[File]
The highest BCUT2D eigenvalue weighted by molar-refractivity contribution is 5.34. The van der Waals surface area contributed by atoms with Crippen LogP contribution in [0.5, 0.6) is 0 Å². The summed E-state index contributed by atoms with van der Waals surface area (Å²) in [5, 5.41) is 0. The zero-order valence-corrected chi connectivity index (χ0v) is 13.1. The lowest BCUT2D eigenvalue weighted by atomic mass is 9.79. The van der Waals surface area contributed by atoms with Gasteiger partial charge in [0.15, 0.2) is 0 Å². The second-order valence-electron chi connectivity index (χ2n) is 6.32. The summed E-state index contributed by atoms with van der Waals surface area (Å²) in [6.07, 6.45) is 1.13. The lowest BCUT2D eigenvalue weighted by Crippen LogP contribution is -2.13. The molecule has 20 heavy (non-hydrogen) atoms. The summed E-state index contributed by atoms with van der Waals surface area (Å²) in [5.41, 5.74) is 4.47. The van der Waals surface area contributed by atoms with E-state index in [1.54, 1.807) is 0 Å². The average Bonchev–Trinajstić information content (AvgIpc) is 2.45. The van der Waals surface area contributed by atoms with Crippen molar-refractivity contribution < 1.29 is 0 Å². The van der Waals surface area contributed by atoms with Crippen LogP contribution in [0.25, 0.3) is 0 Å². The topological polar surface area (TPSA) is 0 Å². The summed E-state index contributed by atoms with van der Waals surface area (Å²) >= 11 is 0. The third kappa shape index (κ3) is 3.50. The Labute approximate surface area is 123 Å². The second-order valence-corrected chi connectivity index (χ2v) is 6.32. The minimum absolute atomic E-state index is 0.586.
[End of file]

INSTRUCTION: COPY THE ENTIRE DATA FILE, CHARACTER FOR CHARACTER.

The highest BCUT2D eigenvalue weighted by molar-refractivity contribution is 5.34. The van der Waals surface area contributed by atoms with Crippen LogP contribution in [0.5, 0.6) is 0 Å². The summed E-state index contributed by atoms with van der Waals surface area (Å²) in [5, 5.41) is 0. The zero-order valence-corrected chi connectivity index (χ0v) is 13.1. The lowest BCUT2D eigenvalue weighted by atomic mass is 9.79. The van der Waals surface area contributed by atoms with Gasteiger partial charge in [0.15, 0.2) is 0 Å². The second-order valence-electron chi connectivity index (χ2n) is 6.32. The summed E-state index contributed by atoms with van der Waals surface area (Å²) in [6.07, 6.45) is 1.13. The lowest BCUT2D eigenvalue weighted by Crippen LogP contribution is -2.13. The molecule has 20 heavy (non-hydrogen) atoms. The summed E-state index contributed by atoms with van der Waals surface area (Å²) in [5.41, 5.74) is 4.47. The van der Waals surface area contributed by atoms with E-state index in [1.54, 1.807) is 0 Å². The average Bonchev–Trinajstić information content (AvgIpc) is 2.45. The van der Waals surface area contributed by atoms with Crippen molar-refractivity contribution < 1.29 is 0 Å². The van der Waals surface area contributed by atoms with Crippen LogP contribution in [0.25, 0.3) is 0 Å². The topological polar surface area (TPSA) is 0 Å². The summed E-state index contributed by atoms with van der Waals surface area (Å²) >= 11 is 0. The third kappa shape index (κ3) is 3.50. The Labute approximate surface area is 123 Å². The second-order valence-corrected chi connectivity index (χ2v) is 6.32. The minimum absolute atomic E-state index is 0.586.